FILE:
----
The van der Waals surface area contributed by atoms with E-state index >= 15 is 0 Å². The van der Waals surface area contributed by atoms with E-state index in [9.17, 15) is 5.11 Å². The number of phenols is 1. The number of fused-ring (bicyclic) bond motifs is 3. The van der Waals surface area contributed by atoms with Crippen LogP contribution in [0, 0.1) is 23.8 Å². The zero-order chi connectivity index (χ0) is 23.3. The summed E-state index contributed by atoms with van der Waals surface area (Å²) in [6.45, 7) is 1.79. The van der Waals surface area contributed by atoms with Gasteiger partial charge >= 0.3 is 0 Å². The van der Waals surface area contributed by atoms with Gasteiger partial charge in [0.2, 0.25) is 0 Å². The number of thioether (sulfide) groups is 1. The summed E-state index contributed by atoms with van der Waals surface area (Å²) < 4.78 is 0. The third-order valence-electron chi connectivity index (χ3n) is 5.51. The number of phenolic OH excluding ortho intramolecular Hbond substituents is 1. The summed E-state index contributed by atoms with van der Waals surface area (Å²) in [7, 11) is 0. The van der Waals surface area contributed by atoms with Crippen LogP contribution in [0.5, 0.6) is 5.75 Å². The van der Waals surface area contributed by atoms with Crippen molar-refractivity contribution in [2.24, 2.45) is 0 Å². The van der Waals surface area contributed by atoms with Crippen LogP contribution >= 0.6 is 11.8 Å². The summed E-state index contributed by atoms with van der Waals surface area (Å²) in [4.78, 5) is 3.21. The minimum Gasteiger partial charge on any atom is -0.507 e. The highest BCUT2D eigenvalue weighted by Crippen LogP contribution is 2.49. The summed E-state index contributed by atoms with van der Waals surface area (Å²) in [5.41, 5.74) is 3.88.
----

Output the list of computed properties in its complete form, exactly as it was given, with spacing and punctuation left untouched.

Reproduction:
The van der Waals surface area contributed by atoms with E-state index >= 15 is 0 Å². The van der Waals surface area contributed by atoms with E-state index in [9.17, 15) is 5.11 Å². The number of phenols is 1. The number of fused-ring (bicyclic) bond motifs is 3. The van der Waals surface area contributed by atoms with Crippen LogP contribution in [0, 0.1) is 23.8 Å². The zero-order chi connectivity index (χ0) is 23.3. The summed E-state index contributed by atoms with van der Waals surface area (Å²) in [6.45, 7) is 1.79. The van der Waals surface area contributed by atoms with Gasteiger partial charge >= 0.3 is 0 Å². The van der Waals surface area contributed by atoms with Gasteiger partial charge in [0.2, 0.25) is 0 Å². The number of thioether (sulfide) groups is 1. The summed E-state index contributed by atoms with van der Waals surface area (Å²) < 4.78 is 0. The third-order valence-electron chi connectivity index (χ3n) is 5.51. The number of phenolic OH excluding ortho intramolecular Hbond substituents is 1. The summed E-state index contributed by atoms with van der Waals surface area (Å²) in [7, 11) is 0. The van der Waals surface area contributed by atoms with Crippen LogP contribution in [0.5, 0.6) is 5.75 Å². The van der Waals surface area contributed by atoms with Crippen molar-refractivity contribution in [2.24, 2.45) is 0 Å². The van der Waals surface area contributed by atoms with Crippen LogP contribution >= 0.6 is 11.8 Å². The summed E-state index contributed by atoms with van der Waals surface area (Å²) in [4.78, 5) is 3.21. The minimum Gasteiger partial charge on any atom is -0.507 e. The highest BCUT2D eigenvalue weighted by Crippen LogP contribution is 2.49. The summed E-state index contributed by atoms with van der Waals surface area (Å²) in [5.41, 5.74) is 3.88.